More Notes on Gov. Barbour’s last day pardons: The homicide cases

Victor Collins was convicted of murder. This is a Marshall County case in which Collins was convicted of brutally beating his girlfriend to death. Collins was sentenced to life in prison in 1996. There’s another appearance of Stephen Hayne, this time with a weird wrinkle. On direct exam, Hayne testified that the victim was killed by blunt trauma to the head. Defense counsel (I think wisely) declined cross-examination, and the prosecutor announced that he had more questions for Hayne. Defense counsel, of course, objected, and the trial court allowed further direct examination, saying that the prosecution could “recall” Hayne! Hayne then opined that the victim had been stomped by cowboy boots.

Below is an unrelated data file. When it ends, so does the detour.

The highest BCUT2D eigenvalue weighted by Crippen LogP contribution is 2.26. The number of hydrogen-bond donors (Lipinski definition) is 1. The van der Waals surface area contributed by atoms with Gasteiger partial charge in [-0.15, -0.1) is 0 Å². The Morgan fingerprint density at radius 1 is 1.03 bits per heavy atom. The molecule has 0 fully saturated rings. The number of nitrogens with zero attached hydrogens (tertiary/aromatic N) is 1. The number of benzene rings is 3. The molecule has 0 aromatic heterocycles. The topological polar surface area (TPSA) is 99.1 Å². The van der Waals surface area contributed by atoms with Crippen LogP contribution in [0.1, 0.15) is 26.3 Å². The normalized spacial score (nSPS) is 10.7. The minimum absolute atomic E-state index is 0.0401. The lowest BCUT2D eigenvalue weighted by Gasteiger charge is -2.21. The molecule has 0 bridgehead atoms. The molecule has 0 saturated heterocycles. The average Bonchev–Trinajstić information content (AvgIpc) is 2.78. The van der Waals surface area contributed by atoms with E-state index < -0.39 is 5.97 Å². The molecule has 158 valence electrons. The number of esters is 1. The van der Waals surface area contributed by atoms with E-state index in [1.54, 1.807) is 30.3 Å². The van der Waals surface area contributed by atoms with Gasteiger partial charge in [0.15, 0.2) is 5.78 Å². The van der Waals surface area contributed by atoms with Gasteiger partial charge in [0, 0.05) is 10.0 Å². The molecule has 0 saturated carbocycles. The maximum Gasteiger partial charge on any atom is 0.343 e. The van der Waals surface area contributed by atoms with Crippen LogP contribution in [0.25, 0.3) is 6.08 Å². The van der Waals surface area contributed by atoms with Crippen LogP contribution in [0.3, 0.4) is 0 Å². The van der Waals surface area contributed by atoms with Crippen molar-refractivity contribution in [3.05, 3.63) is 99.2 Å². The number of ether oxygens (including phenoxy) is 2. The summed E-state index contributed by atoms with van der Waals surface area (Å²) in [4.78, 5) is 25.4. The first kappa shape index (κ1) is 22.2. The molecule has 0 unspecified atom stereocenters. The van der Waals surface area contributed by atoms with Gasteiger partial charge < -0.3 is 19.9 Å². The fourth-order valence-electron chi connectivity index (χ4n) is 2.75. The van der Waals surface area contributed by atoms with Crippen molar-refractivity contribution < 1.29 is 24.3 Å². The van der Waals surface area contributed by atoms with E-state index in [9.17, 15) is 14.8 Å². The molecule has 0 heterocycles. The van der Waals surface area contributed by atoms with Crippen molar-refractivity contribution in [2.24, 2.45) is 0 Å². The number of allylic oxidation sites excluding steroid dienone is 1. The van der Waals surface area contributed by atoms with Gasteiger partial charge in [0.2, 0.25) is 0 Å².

Reading this bit (and knowing the judge involved) I have almost no doubt that defense counsel declined to cross, knowing that Hayne would likely have something bad saved up for the occasion (that was one of his schticks). And when, oops!, the trap wasn’t sprung, the prosecutors were allowed another bite at the apple.

This did not awaken the slumber of our appeals courts.

But, laying aside my defense lawyers outrage at this particular raw deal, reading the opinion, it seems as if Collins was convicted for a terribly brutal crime on a thin but sufficient case; I can’t see what produced the pardon here.